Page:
As open enrollment begins, Minnesota touts its advantages

Published 10:27 pm Wednesday, November 1, 2017

ST. PAUL — Open enrollment began Wednesday for Minnesota shoppers who buy health insurance on their own, and the head of the state’s insurance exchange says Minnesota is well-positioned to help residents sign up for coverage amid the federal confusion about health care.

Minnesota is one just 12 states with its own exchange, called MNsure. While President Donald Trump’s administration has cut open enrollment down to just six weeks and slashed federal spending on advertising and outreach, MNsure has autonomy. And it’s capitalizing on it.

Minnesota has extended its open enrollment period to Jan. 14. The state exchange has kept its advertising budget steady from past years, and is still funding enrollment advocates who fan out across the state to help residents sign up.

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MNsure chief executive Allison O’Toole said that should help the state cut through the confusion about the future of health care that experts worry will lead to a drastic drop in enrollment nationwide.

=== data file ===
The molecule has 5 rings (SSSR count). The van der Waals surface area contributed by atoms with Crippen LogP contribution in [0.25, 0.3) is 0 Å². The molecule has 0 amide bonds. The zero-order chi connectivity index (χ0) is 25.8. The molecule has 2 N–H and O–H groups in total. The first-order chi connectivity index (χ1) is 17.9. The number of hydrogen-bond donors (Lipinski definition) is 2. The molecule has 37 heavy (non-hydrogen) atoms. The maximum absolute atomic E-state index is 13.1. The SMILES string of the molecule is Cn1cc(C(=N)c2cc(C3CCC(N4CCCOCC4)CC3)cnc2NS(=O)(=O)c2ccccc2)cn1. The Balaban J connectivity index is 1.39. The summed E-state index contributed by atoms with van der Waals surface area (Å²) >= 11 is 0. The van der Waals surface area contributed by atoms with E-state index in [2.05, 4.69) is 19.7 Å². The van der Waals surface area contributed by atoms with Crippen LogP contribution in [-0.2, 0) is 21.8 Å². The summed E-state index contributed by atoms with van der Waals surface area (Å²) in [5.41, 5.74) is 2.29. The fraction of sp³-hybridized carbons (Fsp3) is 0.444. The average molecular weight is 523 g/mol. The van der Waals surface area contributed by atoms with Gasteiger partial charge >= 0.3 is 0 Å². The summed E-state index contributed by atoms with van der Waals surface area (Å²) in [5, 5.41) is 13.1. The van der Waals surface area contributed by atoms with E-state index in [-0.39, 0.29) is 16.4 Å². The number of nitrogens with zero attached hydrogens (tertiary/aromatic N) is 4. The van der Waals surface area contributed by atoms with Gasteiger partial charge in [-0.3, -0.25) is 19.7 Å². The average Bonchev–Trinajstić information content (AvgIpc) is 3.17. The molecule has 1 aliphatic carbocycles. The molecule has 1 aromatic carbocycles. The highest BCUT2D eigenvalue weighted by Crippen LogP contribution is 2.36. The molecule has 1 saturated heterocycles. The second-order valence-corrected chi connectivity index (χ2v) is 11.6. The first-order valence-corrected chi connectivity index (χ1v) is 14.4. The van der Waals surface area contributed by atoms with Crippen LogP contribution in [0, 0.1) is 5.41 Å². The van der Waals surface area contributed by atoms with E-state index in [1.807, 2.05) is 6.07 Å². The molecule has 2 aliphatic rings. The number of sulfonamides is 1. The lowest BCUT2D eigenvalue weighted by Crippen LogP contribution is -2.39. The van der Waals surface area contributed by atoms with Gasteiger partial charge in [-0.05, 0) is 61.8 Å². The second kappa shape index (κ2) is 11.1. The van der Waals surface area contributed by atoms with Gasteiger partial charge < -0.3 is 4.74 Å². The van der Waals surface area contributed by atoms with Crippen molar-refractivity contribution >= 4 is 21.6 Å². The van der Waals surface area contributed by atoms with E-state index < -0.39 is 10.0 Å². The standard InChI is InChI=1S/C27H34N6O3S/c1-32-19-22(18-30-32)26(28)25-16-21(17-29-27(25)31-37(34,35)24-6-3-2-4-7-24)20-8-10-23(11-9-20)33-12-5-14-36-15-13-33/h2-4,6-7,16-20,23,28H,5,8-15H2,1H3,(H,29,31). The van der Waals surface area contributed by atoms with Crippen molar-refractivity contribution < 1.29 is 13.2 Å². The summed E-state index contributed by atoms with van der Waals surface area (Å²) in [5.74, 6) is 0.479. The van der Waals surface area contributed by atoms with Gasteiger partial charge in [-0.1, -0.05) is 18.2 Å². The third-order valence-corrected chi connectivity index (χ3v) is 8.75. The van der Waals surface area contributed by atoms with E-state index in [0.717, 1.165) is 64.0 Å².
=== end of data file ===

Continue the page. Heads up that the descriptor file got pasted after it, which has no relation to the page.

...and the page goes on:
“We’re sort of in a sweet spot,” O’Toole said. “I’m glad that we have the reins here to do what’s right for Minnesotans.”

By late afternoon, the exchange said it had already seen over 40,000 visits to its website . A year after suspected robocalls tied up phone lines on the opening day of enrollment, call wait times were averaging just one second on Wednesday.

Minnesota’s individual market is a tiny slice of the state’s health care: Less than 5 percent of residents buy coverage through the exchange or directly from insurers. But that market has been rocked by double-digit premiums increases in recent years, and every single company offering coverage in the individual market threatened to flee in 2017.

Minnesota lawmakers put forward a costly solution: A $549 million reinsurance program that will help insurers cover claims that have driven up insurance rates. That two-year program helped stabilize premiums for 2018 — residents will see some modest price hikes or even some slight decreases compared to 2017 rates.

With a botched rollout in 2014 and years of technological issues, the last several years of rising premiums have added fuel for Republicans calling on the state to dismantle MNsure — though the exchange itself does not set rates. State Rep. Matt Dean, a longtime critic and Republican candidate for governor in 2018, renewed his call Wednesday to eliminate MNsure.

“MNsure has been an expensive technical, bureaucratic and programmatic disaster for Minnesotans,” he said, pitching a plan to set up a new, county-based system by 2020 to determine whether shoppers are eligible for public health programs or federal tax subsidies. MNsure currently serves both functions.

While open enrollment lasts through Jan. 14, residents have to buy insurance by Dec. 20 to have coverage for the start of the New Year.